Okay, so maybe “this observer” isn’t exactly impartial, having seen the band awhile back—and in about as up close and personal a venue as it gets, during a record shop in-store performance. (Raleigh, NC, store Schoolkids Records, to be specific—the group loves breeding such intimacy, trust me.) So this reviewer doesn’t need much encouragement, having been a fan since 2014’s Might Could album: Frontman Slade Baird, drummer Adam Phillips, and bassist Thomas Alverson have the kind of musical mojo and natural stage charisma that’d create new friends whether appearing on a huge festival stage or sharing a post-gig beer at your local neighborhood pub.
There are elements of both classic and contemporary on “And Friends,” notably (for the former notion) the pedal steel, piano, and woodwind-adorned “I Wanna Live (UK Surf),” a stately, gently moving existential meditation that suggests a tuneful summit between Traffic and American Beauty-era Dead; and “Underground Medicine,” a full-tilt twang/garage raveup guaranteed to make those 2am last calls complete washouts as the audience absolutely refuses to let the group off the stage for another hour. Hey, next round’s on me, Slade.
Beyond that, there are stealth moments on this gorgeous collection that are guaranteed to creep into your dreamscapes and line your waking activities, from stunning opener “The Big Idea,” which conjures sonic memories of The Band (listen, in particular, for the Garth-like organ and some sinewy lead guitar); to an out-of-this-world cover of John Prine’s “Everybody” (did I use the word “raveup” yet in this review?); to a somewhat sneaky reprise of “The Big Idea” that gets retitled as “Almost Something Good” and is recast as a haunting acoustic guitar reverie eventually giving way to a lush country-rock arrangement.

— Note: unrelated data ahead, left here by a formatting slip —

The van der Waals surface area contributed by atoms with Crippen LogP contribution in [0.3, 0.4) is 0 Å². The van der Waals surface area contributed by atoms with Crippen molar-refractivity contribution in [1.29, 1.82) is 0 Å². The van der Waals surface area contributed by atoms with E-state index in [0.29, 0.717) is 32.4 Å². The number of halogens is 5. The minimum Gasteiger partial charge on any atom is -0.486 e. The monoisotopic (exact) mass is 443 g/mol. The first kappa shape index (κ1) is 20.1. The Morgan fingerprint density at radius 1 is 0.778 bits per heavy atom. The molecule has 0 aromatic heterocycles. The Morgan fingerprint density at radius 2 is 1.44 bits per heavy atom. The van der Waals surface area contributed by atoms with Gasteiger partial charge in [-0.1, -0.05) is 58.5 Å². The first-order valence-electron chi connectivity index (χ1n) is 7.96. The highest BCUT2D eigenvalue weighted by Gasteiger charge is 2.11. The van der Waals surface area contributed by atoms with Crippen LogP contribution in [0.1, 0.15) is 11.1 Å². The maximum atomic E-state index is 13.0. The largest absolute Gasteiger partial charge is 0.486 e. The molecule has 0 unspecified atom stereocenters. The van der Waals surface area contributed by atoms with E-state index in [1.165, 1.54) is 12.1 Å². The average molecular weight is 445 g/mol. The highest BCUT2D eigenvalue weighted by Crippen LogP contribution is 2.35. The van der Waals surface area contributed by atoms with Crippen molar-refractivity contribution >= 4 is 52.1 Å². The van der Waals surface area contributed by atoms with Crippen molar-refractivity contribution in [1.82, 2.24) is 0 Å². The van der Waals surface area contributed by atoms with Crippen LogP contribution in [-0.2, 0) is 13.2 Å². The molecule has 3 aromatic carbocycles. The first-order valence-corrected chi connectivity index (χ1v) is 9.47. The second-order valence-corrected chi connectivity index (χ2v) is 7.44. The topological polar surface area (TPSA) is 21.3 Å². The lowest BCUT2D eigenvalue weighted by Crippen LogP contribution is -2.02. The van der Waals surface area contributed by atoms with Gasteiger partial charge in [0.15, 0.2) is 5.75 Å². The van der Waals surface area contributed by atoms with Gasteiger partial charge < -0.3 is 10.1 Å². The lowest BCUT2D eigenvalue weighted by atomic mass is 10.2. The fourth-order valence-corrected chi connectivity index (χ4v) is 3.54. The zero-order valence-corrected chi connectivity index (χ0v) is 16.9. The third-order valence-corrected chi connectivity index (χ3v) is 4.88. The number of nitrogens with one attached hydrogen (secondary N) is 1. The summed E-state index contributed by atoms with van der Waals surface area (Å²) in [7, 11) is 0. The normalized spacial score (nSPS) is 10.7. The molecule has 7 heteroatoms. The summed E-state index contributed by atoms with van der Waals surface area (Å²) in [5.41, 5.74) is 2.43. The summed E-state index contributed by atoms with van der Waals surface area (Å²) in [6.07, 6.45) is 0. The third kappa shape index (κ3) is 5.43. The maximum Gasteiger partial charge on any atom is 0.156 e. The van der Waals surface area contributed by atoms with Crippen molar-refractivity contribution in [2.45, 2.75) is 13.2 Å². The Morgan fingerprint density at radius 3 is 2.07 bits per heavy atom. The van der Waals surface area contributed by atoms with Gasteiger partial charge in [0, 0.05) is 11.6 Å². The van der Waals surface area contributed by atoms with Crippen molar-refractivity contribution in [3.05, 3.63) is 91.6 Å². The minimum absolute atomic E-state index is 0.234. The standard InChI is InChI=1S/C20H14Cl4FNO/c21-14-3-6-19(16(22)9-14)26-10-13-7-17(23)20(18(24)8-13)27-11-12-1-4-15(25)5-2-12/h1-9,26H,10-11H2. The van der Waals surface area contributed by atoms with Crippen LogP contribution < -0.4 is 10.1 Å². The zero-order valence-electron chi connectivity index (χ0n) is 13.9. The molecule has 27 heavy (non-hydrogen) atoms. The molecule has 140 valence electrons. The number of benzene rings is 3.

Sings Baird, amid a swell of mandolin, pedal steel, guitar, bass, and drums: “What if I found something good? It’s just the way I feel – I only hesitate because the first time, it was almost something good. A little apprehensive ‘cause the last time was so fucked up.” As vulnerable a moment as you’re likely to encounter in this still-young new year—and a sentiment to let you know you’re not alone for the rest of this unfolding year as well. Lord knows, we’re gonna need some shoulders to lean on.
These guys, well… they’re your amigos.
Grab it on sweet heavyweight vinyl (w/download code included), folks, or on CD and digital should you require. You know what this reviewer recommends…
DOWNLOAD: “The Big Idea,’ “I Wanna Live,” “Underground Medicine”
“All you can do is bust your ass to make good music”: With new album Top of the World and a re-release of their Steve Earle-produced masterpiece, High Hat, this seminal Americana band from North Carolina marks another new beginning.
BY LEE ZIMMERMAN
There’s a certain truth to the saying “timing is everything.” And there’s no more pertinent application to that adage than in the music biz. Being on top of trends, recognizing relevant topics, and tuning in to an audience’s interests and expectations are absolutely essential when it comes to maintaining a viable and prolific career.